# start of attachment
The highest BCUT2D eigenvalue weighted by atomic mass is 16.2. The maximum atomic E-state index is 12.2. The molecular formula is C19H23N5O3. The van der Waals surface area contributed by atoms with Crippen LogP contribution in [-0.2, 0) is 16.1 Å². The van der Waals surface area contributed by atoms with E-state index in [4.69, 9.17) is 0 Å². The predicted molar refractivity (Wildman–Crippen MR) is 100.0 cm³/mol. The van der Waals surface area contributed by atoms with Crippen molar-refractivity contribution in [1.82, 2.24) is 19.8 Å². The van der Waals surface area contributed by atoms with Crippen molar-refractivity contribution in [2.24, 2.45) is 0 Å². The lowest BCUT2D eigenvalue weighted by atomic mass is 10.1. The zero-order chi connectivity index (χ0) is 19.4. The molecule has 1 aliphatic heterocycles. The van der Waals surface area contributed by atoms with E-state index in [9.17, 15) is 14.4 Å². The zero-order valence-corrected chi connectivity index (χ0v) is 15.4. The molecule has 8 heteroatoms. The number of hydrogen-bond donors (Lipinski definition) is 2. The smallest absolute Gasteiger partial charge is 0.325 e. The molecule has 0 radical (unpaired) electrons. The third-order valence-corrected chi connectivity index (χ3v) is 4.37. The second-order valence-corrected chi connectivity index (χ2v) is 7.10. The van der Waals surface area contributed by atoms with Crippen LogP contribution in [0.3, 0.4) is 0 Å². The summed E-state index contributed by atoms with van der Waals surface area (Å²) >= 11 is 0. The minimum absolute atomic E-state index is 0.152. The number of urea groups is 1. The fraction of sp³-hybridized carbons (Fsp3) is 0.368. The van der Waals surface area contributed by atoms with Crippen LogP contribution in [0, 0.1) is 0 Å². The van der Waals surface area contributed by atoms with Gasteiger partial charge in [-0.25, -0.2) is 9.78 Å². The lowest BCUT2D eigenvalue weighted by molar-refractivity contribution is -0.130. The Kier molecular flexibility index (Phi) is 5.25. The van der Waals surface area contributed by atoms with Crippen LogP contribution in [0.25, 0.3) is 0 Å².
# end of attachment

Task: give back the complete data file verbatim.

The highest BCUT2D eigenvalue weighted by atomic mass is 16.2. The maximum atomic E-state index is 12.2. The molecular formula is C19H23N5O3. The van der Waals surface area contributed by atoms with Crippen LogP contribution in [-0.2, 0) is 16.1 Å². The van der Waals surface area contributed by atoms with E-state index in [4.69, 9.17) is 0 Å². The predicted molar refractivity (Wildman–Crippen MR) is 100.0 cm³/mol. The van der Waals surface area contributed by atoms with Crippen molar-refractivity contribution in [1.82, 2.24) is 19.8 Å². The van der Waals surface area contributed by atoms with Crippen molar-refractivity contribution in [2.24, 2.45) is 0 Å². The lowest BCUT2D eigenvalue weighted by atomic mass is 10.1. The zero-order chi connectivity index (χ0) is 19.4. The molecule has 1 aliphatic heterocycles. The van der Waals surface area contributed by atoms with E-state index in [9.17, 15) is 14.4 Å². The zero-order valence-corrected chi connectivity index (χ0v) is 15.4. The molecule has 8 heteroatoms. The number of hydrogen-bond donors (Lipinski definition) is 2. The smallest absolute Gasteiger partial charge is 0.325 e. The molecule has 0 radical (unpaired) electrons. The third-order valence-corrected chi connectivity index (χ3v) is 4.37. The second-order valence-corrected chi connectivity index (χ2v) is 7.10. The van der Waals surface area contributed by atoms with Crippen LogP contribution in [0.3, 0.4) is 0 Å². The summed E-state index contributed by atoms with van der Waals surface area (Å²) >= 11 is 0. The minimum absolute atomic E-state index is 0.152. The number of urea groups is 1. The fraction of sp³-hybridized carbons (Fsp3) is 0.368. The van der Waals surface area contributed by atoms with Crippen LogP contribution in [0, 0.1) is 0 Å². The van der Waals surface area contributed by atoms with Gasteiger partial charge in [-0.25, -0.2) is 9.78 Å². The lowest BCUT2D eigenvalue weighted by molar-refractivity contribution is -0.130. The Kier molecular flexibility index (Phi) is 5.25. The van der Waals surface area contributed by atoms with Crippen LogP contribution in [0.25, 0.3) is 0 Å².